U.S. Army Training and Doctrine Command For generations, the U.S. Army has proudly served the Nation by winning wars, securing peace, and protecting national interests as part of the joint force. From Yorktown to Sadr City, the men and women of the Army demonstrated the ability to force terms upon our enemies when all other options failed. There are many elements of national power, but a force that can root out and defeat our enemies, and exert control to prevent and end conflict remains the foundation of our Nation's ability to deter aggression. Concurrently, through partnership activities, the Army creates shared values and interests that provide for our long-term security, decreasing the likeliness we have to use force in defense of our Nation.
The Army remains the foundation of our Nation’s security, now and into the future, by maintaining a force that prevents miscalculation by potential adversaries, shaping the operational environment, and, when required, winning decisively. Our Army must provide depth and versatility to the joint force; remain agile, responsive, and effective for combatant commanders; and offer options to national security decisionmakers in defense of the Nation at home and abroad.
As the lead document of the Army Concept Framework, TRADOC Pam 525-3-0, The U.S. Army Capstone Concept (ACC) describes our vision of the future operational environment, the role of the Army in the joint force, and the broad capabilities required by future Army forces. Greater speed, quantity, and reach of human interaction and increased access to military capabilities make the operational environment more unpredictable and complex, driving the likelihood and consequence of disorder.
The ACC provides a guide to how the Army will apply available resources to overcome these challenges and prevent, shape and win in support of recent strategic guidance. The ACC also serves as the foundation for a campaign of learning that will evaluate and refine its major ideas and required capabilities. Finally, the ACC provides a roadmap for development of a comprehensive investment strategy that will rebalance the Army’s force structure, readiness, and modernization efforts in support of national strategy.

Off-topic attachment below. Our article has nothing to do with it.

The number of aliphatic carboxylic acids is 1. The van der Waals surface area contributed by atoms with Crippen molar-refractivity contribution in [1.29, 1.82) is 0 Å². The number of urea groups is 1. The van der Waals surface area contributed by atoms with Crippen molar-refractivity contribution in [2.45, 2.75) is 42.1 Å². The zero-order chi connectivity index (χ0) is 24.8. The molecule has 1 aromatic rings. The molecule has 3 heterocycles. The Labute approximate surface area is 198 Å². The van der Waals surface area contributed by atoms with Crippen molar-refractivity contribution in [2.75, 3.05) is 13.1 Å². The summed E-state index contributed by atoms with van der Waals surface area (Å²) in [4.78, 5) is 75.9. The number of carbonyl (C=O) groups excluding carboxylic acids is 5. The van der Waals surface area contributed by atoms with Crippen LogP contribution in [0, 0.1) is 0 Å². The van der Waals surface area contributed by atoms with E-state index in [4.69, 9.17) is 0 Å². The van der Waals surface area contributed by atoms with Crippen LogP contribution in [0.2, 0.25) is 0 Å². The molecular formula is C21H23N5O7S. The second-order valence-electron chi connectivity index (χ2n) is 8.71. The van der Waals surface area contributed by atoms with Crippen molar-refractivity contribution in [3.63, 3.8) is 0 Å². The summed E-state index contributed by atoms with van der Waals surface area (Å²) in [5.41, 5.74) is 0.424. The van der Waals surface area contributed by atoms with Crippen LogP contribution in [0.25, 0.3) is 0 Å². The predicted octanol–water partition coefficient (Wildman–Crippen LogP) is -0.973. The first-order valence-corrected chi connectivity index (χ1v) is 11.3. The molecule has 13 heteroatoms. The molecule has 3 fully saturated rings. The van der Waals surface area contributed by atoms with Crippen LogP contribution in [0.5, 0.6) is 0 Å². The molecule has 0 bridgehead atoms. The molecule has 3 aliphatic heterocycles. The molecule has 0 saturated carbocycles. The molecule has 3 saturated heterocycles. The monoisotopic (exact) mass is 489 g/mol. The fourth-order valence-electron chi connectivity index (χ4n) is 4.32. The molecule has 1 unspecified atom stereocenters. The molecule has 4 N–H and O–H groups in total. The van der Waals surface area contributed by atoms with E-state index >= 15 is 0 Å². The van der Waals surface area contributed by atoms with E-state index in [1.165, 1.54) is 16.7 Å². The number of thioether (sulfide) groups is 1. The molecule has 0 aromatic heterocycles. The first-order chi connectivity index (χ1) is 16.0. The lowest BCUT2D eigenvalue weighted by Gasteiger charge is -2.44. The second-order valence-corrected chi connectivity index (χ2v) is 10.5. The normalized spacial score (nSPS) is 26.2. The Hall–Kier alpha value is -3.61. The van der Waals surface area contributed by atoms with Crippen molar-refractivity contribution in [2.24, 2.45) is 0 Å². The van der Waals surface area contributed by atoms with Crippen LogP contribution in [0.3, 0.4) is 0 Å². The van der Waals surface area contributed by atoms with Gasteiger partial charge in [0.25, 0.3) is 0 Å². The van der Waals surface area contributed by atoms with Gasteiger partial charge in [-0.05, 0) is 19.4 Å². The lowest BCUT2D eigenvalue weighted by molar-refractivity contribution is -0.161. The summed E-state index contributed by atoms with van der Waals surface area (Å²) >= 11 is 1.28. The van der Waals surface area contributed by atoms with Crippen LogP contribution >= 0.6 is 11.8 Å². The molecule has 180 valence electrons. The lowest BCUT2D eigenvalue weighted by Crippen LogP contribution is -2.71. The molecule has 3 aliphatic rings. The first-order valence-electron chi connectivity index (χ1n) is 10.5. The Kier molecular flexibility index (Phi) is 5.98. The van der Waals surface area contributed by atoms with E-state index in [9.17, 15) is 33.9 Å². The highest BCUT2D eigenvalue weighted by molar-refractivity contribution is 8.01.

TRADOC Pam 525-3-0 establishes that, to meet the challenges of the future operational environment, the Army must maintain a credible capacity to win decisively and support combatant commanders across a wide range of military operations at home and abroad. The credibility of our Army, robust, ready, and modernized, underpins our ability to prevent conflict, shape the operational environment, and win the Nation’s wars as part of the joint force. Further, the ACC retains the idea of operational adaptability as the fundamental characteristic of the Army required to execute a wide variety of missions. The ACC expands operational adaptability to the people and organizations that comprise the institutional Army as well as the operating force. Finally, the ACC also provides insight into the wide array of Title 10 requirements the Army provides the joint force.
The ACC hones the Army’s understanding of emerging challenges and informs our preparation for the future, ensuring our Army stands ready to meet the demands that lie ahead. In the end, if we build a capable, credible Army in peace, we are far less likely to use it in war.
ROBERT W. CONE
General, U.S. Army
Department of the Army *TRADOC Pamphlet 525-3-0
Headquarters, United States Army
Training and Doctrine Command
Fort Eustis, VA 23604-5763
19 December 2012 Military Operations THE U.S. ARMY CAPSTONE CONCEPT
FOR THE COMMANDER:
ROBERT W. CONE
General, U.S. Army
CHARLES E. HARRIS, III
Deputy Chief of Staff, G-6
History. This is a major revision of United States Army Training and Doctrine Command (TRADOC) Pamphlet (TP) 525-3-0. Because this publication is revised extensively, not all changed portions have been highlighted in the summary of change.
Summary. TP 525-3-0 describes what the future Army must do as part of the joint force to achieve the Nation’s strategic objectives. This description is predicated on the Army’s enduring missions and the future operational environment, characterized by an era of fiscal constraint. TP 525-3-0 describes the required capabilities the future Army will need to enable the nation to prevent conflict, shape the environment, and win the Nation’s wars.